Suffering Succotash… April 4, 2013

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succotashShe didn’t wear a hair net.

The health department had not yet enforced that particular rule, so Madeline would occasionally serve me my macaroni and cheese with a long red hair included within. It was one of the perils of being a ten-year-old, eating in the school cafeteria.

A second equally frightening concept was succotash. Somehow or another, somebody decided that succotash–the mysterious blend of corn and lima beans–was the vegetable of convenience to put on the plates of unsuspecting children.

Let us start out by saying that NO ONE likes succotash. I did meet one person  who told me he ate it and enjoyed it–right before the white truck arrived to take him back to the mental hospital.

Even though tons and tons of succotash were continually returned on plates and scraped into the trash can weekly, the school system refused to consider the possibility of finding a better vegetable to entice the young patrons. It was just assumed that vegetables were going to be hated anyway, so you might as well give them a cheap one that they could disregard, so you could stay on budget while piously maintaining that you tried to offer nutrition.

Yes, every child, in his or her lifetime, has gone through the indignity of suffering succotash.

Likewise, in the realm of the spirit, we are instructed by religion–fed in our churches an emotional and intellectual diet of doctrinal succotash. We are told that being a Christian is grounded in a certain amount of suffering. Otherwise we are not fulfilling the life of Christ. It doesn’t even take five minutes of gospel-hopping to discover that Jesus believed in abundant life, that he came to bring full joy, insisted that his burdens were light, told us we were the salt of the earth, said to rejoice and be exceedingly glad, and when faced with tribulation, to be of good cheer.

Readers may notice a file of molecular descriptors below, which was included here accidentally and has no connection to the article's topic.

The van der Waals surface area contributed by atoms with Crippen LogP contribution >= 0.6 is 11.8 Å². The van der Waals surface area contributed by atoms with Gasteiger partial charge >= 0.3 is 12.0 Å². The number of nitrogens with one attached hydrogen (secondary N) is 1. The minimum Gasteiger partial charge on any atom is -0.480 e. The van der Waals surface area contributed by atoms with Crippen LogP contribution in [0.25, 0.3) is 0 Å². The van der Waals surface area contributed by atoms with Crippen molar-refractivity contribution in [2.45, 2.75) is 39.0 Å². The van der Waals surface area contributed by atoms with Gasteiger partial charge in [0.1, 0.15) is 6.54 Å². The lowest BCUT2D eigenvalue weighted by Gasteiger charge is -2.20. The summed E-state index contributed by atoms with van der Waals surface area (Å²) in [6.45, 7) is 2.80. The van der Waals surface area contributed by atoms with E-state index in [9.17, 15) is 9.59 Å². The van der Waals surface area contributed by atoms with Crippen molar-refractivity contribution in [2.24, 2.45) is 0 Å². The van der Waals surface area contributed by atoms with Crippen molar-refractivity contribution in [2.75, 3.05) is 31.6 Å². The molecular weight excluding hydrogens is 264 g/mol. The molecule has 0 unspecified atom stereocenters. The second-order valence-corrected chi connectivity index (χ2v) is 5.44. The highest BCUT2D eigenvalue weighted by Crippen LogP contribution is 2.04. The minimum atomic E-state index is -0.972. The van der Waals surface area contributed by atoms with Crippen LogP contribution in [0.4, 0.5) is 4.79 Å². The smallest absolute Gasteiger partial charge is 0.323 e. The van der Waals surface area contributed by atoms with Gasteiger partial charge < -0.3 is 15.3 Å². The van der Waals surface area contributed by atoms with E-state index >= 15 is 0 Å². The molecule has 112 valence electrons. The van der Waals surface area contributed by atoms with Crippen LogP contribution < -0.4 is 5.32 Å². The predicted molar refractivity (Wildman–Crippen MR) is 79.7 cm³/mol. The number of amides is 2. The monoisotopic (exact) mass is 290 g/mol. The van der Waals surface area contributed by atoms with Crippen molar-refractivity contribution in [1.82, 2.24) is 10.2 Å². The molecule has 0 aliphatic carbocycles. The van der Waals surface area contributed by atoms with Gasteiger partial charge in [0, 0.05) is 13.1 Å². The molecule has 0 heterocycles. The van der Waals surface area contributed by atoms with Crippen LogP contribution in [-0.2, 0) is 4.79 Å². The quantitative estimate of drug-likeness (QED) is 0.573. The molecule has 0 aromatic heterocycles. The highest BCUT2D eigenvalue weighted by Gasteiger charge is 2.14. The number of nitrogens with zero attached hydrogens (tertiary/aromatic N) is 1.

But if you base the entire message of Christianity on a twenty-one-hour period–from the Garden of Gethsemane to the death on the cross–as an illustration of devotion and lifestyle, you probably have missed the significance of thirty-three years of joy, victory, marveling, compassion and blessedness.

Why do we choose to offer succotash in the church under the guise of suffering, when no one is interested and every week, ends up scraping it off their plates, uneaten, into the trash can? Jesus never said that the door to heaven is through suffering. Actually, the door to heaven–or if you will, happiness–is through personal responsibility.

The world gives tribulation. My response is to be of good cheer. Why? Because Jesus has overcome the world.

It’s really that simple.

While the world debates gun control, abortion, states’ rights and racial issues, I refuse to join in and comply with the misery, but instead, take stock of myself and decide what I am going to personally do about guns, abortion, states’ rights and racial issues. Once I discover my approach, I can rejoice and be exceedingly glad. If I’m worried about world events, I probably will work myself into a tizzy.

Children don’t like succotash. When you continue to serve them succotash, you not only are wasting time and money, but you’re turning them into anti-vegetable people.

Human beings don’t like suffering. When you continue to preach suffering and insist it is the only available path, you’re turning them into anti-spiritual people.

Fortunately for me, I grew up and discovered that succotash was not the only vegetable. Also fortunately for me, I read the Bible, and in so doing, discovered that Jesus promoted joy–and not suffering.

The producers of jonathots would humbly request a yearly subscription donation of $10 for this wonderful, inspirational opportunity

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